4 Flowering Shrubs That Can Take the Summer Heat
If you’re looking to add some color to your landscape, but don’t want to worry about the summer heat wearing down your plants, consider these blooming beauties to adorn your yard.
It’s hard to walk past a hibiscus flower that’s 4 or 8 inches wide without a lingering gaze of appreciation. The tropical hibiscus thrives in the sun and comes in a variety of colors, including pink and white. It can grow up to 30 feet tall in completely frost-free zones like 10 through 12. If protected, the hibiscus will persevere in zones 8 and 9 as well. In other zones the shrub grows as an annual or a houseplant.
Hardiness zones: 10 through 12
In the spring this shrub produces clusters of blue or white blossoms that give off a sweet aroma. The difference between the California lilac and other lilacs is that shrubs of this genus are typically evergreen, and they range in height from 1 to 30 feet. Most importantly, perhaps, the California lilac can tolerate hot, dry summers.
Hardiness zones: perennial in zones 7 or higher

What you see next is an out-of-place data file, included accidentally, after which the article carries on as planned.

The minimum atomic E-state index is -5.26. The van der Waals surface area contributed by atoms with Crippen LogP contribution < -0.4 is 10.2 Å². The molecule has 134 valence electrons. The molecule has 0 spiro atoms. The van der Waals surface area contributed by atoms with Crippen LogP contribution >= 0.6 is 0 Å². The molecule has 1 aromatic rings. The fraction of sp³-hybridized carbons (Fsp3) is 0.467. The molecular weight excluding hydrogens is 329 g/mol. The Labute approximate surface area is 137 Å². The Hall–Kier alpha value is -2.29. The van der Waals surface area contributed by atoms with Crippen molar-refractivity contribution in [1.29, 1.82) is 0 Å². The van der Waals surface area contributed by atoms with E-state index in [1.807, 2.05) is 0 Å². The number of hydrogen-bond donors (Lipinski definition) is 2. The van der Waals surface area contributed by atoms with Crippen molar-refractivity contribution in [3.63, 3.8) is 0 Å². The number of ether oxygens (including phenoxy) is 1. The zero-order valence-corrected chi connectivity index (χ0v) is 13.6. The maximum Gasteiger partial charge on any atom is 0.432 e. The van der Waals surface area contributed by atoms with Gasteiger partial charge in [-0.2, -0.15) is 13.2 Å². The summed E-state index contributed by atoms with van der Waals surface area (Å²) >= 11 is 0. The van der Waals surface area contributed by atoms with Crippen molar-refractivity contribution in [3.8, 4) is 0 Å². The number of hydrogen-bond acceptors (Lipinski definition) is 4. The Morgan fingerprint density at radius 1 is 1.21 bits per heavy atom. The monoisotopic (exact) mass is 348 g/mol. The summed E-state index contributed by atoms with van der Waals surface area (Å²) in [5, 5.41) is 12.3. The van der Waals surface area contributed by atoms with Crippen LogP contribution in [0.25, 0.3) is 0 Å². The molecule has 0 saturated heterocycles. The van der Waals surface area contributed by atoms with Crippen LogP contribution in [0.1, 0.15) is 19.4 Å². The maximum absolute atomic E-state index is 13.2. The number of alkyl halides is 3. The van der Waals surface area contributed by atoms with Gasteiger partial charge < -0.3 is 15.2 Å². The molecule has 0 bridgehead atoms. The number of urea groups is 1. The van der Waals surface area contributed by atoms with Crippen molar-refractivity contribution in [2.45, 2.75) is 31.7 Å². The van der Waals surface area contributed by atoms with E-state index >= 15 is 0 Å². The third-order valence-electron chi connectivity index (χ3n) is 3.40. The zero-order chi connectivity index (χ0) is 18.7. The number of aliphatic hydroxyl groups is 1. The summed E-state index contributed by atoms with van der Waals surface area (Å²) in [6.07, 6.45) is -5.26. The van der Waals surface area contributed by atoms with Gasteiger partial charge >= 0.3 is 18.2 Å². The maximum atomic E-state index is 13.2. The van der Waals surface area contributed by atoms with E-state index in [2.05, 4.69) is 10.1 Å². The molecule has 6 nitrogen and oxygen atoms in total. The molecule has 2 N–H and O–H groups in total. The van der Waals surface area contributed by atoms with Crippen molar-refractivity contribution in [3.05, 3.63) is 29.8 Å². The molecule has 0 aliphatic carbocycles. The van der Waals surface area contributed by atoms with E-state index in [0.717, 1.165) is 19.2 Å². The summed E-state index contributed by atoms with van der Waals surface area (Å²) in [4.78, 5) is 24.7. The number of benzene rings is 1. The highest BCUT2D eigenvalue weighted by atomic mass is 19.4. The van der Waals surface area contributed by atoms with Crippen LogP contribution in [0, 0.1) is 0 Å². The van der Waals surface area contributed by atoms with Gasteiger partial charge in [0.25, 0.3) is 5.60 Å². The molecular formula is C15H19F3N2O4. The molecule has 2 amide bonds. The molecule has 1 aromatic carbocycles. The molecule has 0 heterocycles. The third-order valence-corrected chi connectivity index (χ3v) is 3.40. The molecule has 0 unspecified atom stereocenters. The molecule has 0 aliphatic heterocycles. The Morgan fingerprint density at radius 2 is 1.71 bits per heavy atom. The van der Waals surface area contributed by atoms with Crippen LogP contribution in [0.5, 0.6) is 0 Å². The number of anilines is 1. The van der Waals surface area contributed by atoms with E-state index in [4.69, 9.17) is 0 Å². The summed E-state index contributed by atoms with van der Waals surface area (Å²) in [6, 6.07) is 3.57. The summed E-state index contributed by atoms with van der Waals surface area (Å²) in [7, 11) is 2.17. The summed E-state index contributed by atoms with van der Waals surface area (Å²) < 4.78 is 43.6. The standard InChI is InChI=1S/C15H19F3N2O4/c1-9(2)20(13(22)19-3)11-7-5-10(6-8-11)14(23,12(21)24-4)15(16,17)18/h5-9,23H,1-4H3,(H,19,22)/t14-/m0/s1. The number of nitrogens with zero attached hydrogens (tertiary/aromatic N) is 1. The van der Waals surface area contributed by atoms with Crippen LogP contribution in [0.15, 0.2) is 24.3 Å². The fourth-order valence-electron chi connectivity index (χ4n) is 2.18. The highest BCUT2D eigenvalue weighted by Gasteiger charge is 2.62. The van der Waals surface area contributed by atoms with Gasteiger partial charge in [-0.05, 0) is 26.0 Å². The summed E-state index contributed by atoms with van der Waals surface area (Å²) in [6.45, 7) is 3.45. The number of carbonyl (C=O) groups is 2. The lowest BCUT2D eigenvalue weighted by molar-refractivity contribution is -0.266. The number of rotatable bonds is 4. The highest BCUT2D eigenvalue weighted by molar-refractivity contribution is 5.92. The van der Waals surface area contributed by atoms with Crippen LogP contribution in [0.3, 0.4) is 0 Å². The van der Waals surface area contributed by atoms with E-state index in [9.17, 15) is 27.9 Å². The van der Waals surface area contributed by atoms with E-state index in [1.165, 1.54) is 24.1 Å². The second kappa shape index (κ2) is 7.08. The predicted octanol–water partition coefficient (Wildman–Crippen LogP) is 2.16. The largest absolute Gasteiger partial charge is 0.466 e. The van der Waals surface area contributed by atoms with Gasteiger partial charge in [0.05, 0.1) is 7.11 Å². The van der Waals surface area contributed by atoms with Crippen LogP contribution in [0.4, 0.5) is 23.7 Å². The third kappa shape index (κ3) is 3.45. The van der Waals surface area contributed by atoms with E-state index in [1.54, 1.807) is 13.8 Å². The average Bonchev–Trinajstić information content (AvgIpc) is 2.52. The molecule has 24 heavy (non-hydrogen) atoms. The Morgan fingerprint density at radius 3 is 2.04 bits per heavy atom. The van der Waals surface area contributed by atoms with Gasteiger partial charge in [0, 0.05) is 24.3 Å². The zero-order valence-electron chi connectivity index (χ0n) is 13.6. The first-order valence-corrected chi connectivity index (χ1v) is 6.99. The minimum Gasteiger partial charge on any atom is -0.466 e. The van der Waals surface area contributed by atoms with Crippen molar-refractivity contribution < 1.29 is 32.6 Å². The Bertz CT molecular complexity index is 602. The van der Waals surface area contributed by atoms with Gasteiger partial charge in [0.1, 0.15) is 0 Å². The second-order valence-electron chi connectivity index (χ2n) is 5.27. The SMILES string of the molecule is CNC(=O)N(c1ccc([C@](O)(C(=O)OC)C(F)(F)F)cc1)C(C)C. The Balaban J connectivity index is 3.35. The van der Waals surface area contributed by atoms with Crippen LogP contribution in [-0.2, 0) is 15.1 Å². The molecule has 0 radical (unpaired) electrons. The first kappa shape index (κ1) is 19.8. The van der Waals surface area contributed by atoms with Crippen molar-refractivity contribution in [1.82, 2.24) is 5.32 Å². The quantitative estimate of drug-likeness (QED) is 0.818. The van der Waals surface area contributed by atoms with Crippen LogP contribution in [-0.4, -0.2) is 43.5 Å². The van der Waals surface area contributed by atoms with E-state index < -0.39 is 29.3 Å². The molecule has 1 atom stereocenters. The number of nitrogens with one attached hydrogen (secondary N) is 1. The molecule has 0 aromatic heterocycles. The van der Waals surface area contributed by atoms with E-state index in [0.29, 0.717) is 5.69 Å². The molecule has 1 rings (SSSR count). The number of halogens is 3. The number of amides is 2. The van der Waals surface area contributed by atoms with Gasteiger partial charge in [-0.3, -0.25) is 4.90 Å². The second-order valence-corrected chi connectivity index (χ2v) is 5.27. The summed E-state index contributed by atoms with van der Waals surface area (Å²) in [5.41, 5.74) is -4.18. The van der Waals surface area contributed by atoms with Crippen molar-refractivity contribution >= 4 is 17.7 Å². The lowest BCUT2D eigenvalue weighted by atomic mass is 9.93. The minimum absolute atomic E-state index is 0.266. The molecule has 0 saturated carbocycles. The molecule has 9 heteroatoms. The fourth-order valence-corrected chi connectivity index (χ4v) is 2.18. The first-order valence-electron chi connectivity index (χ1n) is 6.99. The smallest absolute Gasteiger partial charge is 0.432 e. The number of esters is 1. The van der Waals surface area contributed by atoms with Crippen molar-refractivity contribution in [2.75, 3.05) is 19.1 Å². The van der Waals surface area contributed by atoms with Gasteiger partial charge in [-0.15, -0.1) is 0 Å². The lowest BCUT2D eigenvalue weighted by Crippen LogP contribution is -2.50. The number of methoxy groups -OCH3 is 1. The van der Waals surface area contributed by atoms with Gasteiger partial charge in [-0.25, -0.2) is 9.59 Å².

Flowering quince got its nickname “fire bush” because of its red or orange flowers and new foliage that has a reddish hue. This bush blooms in early spring with sizeable 1 ½ to 2½ -inch flowers that also come in white, pink, or variegated versions. Flowering quince can reach between 3 and 10 feet tall and sometimes produces small fruit. It’s not the same genus as the quince fruit tree, though.
Hardiness zones: 5 through 10
In USDA zones 8 through 11 lantana produces pink and yellow bunches of small flowers for a majority of the year. In cooler zones, however, it’s usually grown as an annual or a container plant. Lantana ranges in height from 2 to 6 feet.
Hardiness zones: 8 through 11